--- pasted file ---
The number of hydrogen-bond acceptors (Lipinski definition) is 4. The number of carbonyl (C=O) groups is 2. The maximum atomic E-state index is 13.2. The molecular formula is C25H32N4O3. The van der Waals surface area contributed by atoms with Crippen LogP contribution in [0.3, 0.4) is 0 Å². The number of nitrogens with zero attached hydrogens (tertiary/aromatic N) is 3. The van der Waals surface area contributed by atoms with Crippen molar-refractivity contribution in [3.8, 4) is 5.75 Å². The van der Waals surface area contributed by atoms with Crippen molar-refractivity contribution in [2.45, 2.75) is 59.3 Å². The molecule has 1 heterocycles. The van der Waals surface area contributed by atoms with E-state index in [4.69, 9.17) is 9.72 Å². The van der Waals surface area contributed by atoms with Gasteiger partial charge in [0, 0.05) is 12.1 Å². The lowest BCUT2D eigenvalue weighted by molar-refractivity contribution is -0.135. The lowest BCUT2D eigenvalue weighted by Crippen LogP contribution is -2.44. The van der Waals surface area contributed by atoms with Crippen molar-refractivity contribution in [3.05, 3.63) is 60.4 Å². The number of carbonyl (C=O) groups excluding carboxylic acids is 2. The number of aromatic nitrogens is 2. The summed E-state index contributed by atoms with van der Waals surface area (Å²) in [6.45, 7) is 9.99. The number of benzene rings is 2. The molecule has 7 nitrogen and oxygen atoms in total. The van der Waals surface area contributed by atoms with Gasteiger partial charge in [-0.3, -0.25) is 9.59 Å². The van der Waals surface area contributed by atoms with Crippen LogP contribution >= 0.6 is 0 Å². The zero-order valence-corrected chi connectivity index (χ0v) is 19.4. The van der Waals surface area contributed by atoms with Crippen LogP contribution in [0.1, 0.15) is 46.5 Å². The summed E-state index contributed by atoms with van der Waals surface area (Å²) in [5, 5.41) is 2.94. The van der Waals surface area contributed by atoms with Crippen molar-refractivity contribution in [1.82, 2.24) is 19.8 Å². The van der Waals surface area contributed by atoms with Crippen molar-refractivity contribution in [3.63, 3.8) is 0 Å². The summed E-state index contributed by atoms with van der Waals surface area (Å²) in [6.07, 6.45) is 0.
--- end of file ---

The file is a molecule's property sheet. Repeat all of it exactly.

The number of hydrogen-bond acceptors (Lipinski definition) is 4. The number of carbonyl (C=O) groups is 2. The maximum atomic E-state index is 13.2. The molecular formula is C25H32N4O3. The van der Waals surface area contributed by atoms with Crippen LogP contribution in [0.3, 0.4) is 0 Å². The number of nitrogens with zero attached hydrogens (tertiary/aromatic N) is 3. The van der Waals surface area contributed by atoms with Crippen molar-refractivity contribution in [3.8, 4) is 5.75 Å². The van der Waals surface area contributed by atoms with Crippen molar-refractivity contribution in [2.45, 2.75) is 59.3 Å². The molecule has 1 heterocycles. The van der Waals surface area contributed by atoms with E-state index in [4.69, 9.17) is 9.72 Å². The van der Waals surface area contributed by atoms with Gasteiger partial charge in [0, 0.05) is 12.1 Å². The lowest BCUT2D eigenvalue weighted by molar-refractivity contribution is -0.135. The lowest BCUT2D eigenvalue weighted by Crippen LogP contribution is -2.44. The van der Waals surface area contributed by atoms with Crippen molar-refractivity contribution in [3.05, 3.63) is 60.4 Å². The number of carbonyl (C=O) groups excluding carboxylic acids is 2. The number of aromatic nitrogens is 2. The summed E-state index contributed by atoms with van der Waals surface area (Å²) in [6.45, 7) is 9.99. The number of benzene rings is 2. The molecule has 7 nitrogen and oxygen atoms in total. The van der Waals surface area contributed by atoms with Gasteiger partial charge in [-0.3, -0.25) is 9.59 Å². The van der Waals surface area contributed by atoms with Crippen LogP contribution >= 0.6 is 0 Å². The zero-order valence-corrected chi connectivity index (χ0v) is 19.4. The van der Waals surface area contributed by atoms with Crippen LogP contribution in [0.1, 0.15) is 46.5 Å². The summed E-state index contributed by atoms with van der Waals surface area (Å²) in [5, 5.41) is 2.94. The van der Waals surface area contributed by atoms with Crippen molar-refractivity contribution in [1.82, 2.24) is 19.8 Å². The van der Waals surface area contributed by atoms with Crippen molar-refractivity contribution in [3.63, 3.8) is 0 Å². The summed E-state index contributed by atoms with van der Waals surface area (Å²) in [6.07, 6.45) is 0.